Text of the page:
Book Review—Story of INA by SA Ayer

While strolling in Blossoms, I stumbled upon an interesting book titled ‘Story of INA’. The blurb said that the author was a member of the provisional government set up by Subhas Chandra Bose in Burma.

I bought it out of interest. Before reading this book, I was not fully aware about the importance of Subhas Bose’s contribution to the India’s struggle for independence. Before I speak I about the book, I would like to provide the context and background that one needs to understand before evaluating INA.

The entire British empire was built with the services and obedience of the native army manned by Indians. With the brief exception of 1857- 58 , the Indian soldier was the key instrument used to expand and retain the new colonies of British. The Indian soldier fought in China, Arab world , Afghanistan, South Africa , Europe and South East Asia. Contribution of Indian soldiers in first and second world war was indispensable. This speech by Ajit Doval summarises the background that I am trying to explain.

Though the non-violent movement under Gandhi succeeded in mobilizing the masses , creating international opinion against British and  winning marginal concessions from the British, it did nothing to shake the real power of British people. As long as Indian soldiers of the British army were loyal and obedient, no domestic entity could remove them from India.

However in 1946 , the INA trials of Gurbaksh Singh Dhillon, Shah Nawaz Khan and Prem Kumar Sahgal in Red Fort managed to trigger something that the British never expected. Public opinion and the emotions of the Indian soldiers were on the side of INA soldiers. They were proud to know that some bunch of soldiers had dared to fight the British like real men. The trials triggered riots and mutiny in three naval docks : Karachi, Bombay and Kolkata in quick succession. The naval ratings who were loyal to British throughout the world war, hoisted the Indian tricolor !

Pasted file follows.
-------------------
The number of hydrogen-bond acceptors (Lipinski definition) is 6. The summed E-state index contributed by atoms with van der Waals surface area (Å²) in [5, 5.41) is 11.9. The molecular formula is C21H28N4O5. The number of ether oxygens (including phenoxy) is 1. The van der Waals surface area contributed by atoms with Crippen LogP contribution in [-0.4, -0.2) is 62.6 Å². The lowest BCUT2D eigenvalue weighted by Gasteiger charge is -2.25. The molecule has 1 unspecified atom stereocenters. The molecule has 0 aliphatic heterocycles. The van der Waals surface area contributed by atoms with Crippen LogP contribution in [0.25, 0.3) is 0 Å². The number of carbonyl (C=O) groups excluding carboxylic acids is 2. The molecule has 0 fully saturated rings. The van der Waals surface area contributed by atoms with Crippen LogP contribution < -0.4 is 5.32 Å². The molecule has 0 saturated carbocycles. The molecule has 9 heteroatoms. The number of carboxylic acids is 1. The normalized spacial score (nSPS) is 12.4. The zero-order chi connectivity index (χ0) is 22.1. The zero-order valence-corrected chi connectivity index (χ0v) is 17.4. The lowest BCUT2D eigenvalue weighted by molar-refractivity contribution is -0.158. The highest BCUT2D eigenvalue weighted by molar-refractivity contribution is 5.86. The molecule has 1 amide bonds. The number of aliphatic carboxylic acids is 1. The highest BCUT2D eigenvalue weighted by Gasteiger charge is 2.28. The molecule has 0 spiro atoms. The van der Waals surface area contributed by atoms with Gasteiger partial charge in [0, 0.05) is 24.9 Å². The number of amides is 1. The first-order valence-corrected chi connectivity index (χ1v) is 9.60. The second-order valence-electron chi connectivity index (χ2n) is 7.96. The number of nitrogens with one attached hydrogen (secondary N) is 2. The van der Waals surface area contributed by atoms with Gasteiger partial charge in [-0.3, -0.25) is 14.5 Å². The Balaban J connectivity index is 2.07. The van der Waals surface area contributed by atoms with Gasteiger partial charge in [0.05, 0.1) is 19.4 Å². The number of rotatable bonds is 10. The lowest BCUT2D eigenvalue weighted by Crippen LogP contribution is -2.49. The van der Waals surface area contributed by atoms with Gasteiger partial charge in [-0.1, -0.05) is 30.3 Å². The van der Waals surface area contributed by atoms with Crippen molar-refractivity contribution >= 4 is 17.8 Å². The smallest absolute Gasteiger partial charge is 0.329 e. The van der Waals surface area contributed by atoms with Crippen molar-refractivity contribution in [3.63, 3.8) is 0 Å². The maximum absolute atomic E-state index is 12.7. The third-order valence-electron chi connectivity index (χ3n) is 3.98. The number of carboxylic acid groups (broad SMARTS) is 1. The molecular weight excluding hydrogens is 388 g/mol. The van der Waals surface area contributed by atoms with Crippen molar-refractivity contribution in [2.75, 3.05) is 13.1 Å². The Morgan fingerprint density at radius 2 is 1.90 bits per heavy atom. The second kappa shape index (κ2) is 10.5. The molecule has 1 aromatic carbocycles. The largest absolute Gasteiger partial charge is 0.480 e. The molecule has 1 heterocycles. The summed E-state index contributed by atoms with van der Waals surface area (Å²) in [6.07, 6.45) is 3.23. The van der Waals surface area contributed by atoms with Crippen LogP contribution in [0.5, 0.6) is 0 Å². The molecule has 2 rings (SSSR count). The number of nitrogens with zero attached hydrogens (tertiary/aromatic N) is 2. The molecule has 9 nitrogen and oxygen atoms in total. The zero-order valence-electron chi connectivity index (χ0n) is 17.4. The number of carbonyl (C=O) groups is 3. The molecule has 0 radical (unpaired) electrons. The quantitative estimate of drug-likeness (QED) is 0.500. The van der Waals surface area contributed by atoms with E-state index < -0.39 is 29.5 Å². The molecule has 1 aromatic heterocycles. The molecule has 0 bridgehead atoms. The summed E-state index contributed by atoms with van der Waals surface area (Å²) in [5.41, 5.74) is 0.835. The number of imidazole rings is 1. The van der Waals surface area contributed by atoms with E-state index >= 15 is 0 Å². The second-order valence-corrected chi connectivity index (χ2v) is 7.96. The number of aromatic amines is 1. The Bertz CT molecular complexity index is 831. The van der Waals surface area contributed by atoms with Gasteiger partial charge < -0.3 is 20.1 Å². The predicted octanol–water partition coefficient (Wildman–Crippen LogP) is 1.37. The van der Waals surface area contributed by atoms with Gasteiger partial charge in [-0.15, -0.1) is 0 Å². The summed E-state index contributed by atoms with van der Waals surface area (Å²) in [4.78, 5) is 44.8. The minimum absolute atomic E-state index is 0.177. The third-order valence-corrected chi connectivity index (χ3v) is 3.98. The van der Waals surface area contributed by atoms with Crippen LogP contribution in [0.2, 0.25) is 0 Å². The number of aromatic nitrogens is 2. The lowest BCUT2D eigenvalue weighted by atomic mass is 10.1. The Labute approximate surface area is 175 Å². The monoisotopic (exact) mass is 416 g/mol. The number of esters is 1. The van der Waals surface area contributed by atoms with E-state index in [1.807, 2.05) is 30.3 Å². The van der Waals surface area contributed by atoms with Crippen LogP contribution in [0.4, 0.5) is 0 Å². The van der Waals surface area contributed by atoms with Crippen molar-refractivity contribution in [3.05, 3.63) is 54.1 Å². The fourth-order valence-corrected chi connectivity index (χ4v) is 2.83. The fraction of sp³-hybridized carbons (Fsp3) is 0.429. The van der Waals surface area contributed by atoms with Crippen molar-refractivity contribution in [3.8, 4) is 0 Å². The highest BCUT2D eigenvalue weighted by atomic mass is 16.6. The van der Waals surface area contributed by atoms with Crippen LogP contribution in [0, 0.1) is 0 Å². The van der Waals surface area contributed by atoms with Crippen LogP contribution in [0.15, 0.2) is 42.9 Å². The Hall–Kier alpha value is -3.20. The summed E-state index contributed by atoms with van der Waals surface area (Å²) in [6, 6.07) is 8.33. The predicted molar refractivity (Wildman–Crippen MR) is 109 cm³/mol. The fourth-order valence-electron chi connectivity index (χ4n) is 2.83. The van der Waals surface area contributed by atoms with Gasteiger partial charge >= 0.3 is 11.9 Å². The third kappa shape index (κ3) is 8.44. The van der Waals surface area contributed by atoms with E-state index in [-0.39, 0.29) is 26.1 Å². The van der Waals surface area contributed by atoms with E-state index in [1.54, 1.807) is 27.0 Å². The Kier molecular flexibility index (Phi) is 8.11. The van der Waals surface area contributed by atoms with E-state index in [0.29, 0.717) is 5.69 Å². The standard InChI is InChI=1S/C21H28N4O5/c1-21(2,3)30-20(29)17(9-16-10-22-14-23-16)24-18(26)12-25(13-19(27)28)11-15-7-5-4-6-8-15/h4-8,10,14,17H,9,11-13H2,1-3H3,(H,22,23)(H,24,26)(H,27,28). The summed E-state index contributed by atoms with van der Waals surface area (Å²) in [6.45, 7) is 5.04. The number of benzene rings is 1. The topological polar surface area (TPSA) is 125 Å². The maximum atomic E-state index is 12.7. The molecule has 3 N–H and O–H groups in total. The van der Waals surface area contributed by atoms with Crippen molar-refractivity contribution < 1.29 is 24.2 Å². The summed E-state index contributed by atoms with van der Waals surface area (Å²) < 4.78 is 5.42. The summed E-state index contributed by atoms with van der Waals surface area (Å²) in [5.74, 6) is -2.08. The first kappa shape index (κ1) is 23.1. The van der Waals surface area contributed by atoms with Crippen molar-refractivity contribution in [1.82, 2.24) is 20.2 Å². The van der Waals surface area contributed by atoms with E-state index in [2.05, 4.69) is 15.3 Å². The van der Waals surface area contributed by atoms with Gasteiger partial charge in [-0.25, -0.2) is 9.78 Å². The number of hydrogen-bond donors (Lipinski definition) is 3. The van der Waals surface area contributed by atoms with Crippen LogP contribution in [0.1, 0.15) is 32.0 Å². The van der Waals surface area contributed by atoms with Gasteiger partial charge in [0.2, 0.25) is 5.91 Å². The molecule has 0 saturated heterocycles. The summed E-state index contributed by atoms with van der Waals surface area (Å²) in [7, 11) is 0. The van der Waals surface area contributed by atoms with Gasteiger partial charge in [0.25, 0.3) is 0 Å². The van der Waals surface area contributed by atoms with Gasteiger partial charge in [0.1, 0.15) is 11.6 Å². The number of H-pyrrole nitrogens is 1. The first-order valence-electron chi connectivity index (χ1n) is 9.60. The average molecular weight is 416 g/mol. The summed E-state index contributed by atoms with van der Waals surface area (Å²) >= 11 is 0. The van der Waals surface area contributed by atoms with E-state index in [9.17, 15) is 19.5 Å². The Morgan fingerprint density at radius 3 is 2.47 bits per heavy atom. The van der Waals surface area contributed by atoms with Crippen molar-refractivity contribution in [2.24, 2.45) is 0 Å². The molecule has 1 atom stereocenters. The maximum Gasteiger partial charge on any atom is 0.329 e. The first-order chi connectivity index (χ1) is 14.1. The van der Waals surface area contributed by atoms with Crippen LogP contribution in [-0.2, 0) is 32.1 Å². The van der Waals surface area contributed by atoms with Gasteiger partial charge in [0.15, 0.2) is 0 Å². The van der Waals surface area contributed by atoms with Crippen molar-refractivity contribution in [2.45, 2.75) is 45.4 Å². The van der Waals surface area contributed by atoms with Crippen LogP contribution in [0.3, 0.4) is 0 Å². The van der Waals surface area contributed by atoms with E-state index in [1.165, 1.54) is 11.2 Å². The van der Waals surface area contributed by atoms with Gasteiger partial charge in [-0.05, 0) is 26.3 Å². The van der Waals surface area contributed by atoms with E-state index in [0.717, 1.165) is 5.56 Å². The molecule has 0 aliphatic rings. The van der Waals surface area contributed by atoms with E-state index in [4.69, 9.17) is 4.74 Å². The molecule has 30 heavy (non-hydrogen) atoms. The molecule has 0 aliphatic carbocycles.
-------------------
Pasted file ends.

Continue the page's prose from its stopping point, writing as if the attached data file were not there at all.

The signal to the British was ominous. With disobedience within ranks of the army, it would have been impossible to hold on to colonial possessions anymore. These events had immense impact on the British calculations regarding Indian independence.

Capture

Given the importance of Indian National Army in India’s independence struggle, it is sometimes painful to know that it is mentioned in the footnotes of history books. No attempt has been made to recognize and remember their contributions in post independence India.

This book by Bose’s colleague, outlines Bose’s escape from house arrest, origin of INA and its functioning from a first hand perspective. Some fascinating revelations of forgotten chapter of history are available in this book.

I was stunned when I learnt that Bose considered funds and help received from Axis powers like Japan and Germany as loans to free India ! He managed to repay a part of the loan through the funds collected from Indian diaspora in South-East Asia !

The author provides a first hand experience of the way in which Bose handled the Army. He says Bose offered INA soldiers to drop out of any expedition if they wished to do so. Bose reportedly said that there was no shame in dropping out and the ones who do would be assigned some other work in the provisional government.However, none took that offer as per the author.  Ayer quotes Bose’s words as below :